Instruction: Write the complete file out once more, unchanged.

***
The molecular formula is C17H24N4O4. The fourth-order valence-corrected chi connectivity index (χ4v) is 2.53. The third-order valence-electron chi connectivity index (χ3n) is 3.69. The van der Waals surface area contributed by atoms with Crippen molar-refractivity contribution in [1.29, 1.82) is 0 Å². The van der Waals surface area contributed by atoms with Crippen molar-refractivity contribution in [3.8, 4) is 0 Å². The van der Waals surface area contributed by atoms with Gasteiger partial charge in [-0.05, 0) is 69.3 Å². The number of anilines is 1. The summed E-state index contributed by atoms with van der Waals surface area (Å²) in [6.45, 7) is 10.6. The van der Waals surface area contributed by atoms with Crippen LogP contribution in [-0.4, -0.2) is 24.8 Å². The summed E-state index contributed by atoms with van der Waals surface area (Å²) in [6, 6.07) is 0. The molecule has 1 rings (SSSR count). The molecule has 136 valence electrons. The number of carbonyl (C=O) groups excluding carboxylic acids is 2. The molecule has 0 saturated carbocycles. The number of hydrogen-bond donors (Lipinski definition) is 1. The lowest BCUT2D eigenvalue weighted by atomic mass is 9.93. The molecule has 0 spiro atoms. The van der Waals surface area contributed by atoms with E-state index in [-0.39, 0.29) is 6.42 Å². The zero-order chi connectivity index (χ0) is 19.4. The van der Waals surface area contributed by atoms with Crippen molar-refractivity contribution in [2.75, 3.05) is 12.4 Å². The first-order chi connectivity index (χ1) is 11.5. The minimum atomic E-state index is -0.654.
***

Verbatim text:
The molecular formula is C17H24N4O4. The fourth-order valence-corrected chi connectivity index (χ4v) is 2.53. The third-order valence-electron chi connectivity index (χ3n) is 3.69. The van der Waals surface area contributed by atoms with Crippen molar-refractivity contribution in [1.29, 1.82) is 0 Å². The van der Waals surface area contributed by atoms with Crippen molar-refractivity contribution in [3.8, 4) is 0 Å². The van der Waals surface area contributed by atoms with Gasteiger partial charge in [-0.05, 0) is 69.3 Å². The number of anilines is 1. The summed E-state index contributed by atoms with van der Waals surface area (Å²) in [6.45, 7) is 10.6. The van der Waals surface area contributed by atoms with Crippen LogP contribution in [-0.4, -0.2) is 24.8 Å². The summed E-state index contributed by atoms with van der Waals surface area (Å²) in [6, 6.07) is 0. The molecule has 1 rings (SSSR count). The molecule has 136 valence electrons. The number of carbonyl (C=O) groups excluding carboxylic acids is 2. The molecule has 0 saturated carbocycles. The number of hydrogen-bond donors (Lipinski definition) is 1. The lowest BCUT2D eigenvalue weighted by atomic mass is 9.93. The molecule has 0 spiro atoms. The van der Waals surface area contributed by atoms with E-state index in [-0.39, 0.29) is 6.42 Å². The zero-order chi connectivity index (χ0) is 19.4. The van der Waals surface area contributed by atoms with Crippen molar-refractivity contribution in [2.75, 3.05) is 12.4 Å². The first-order chi connectivity index (χ1) is 11.5. The minimum atomic E-state index is -0.654.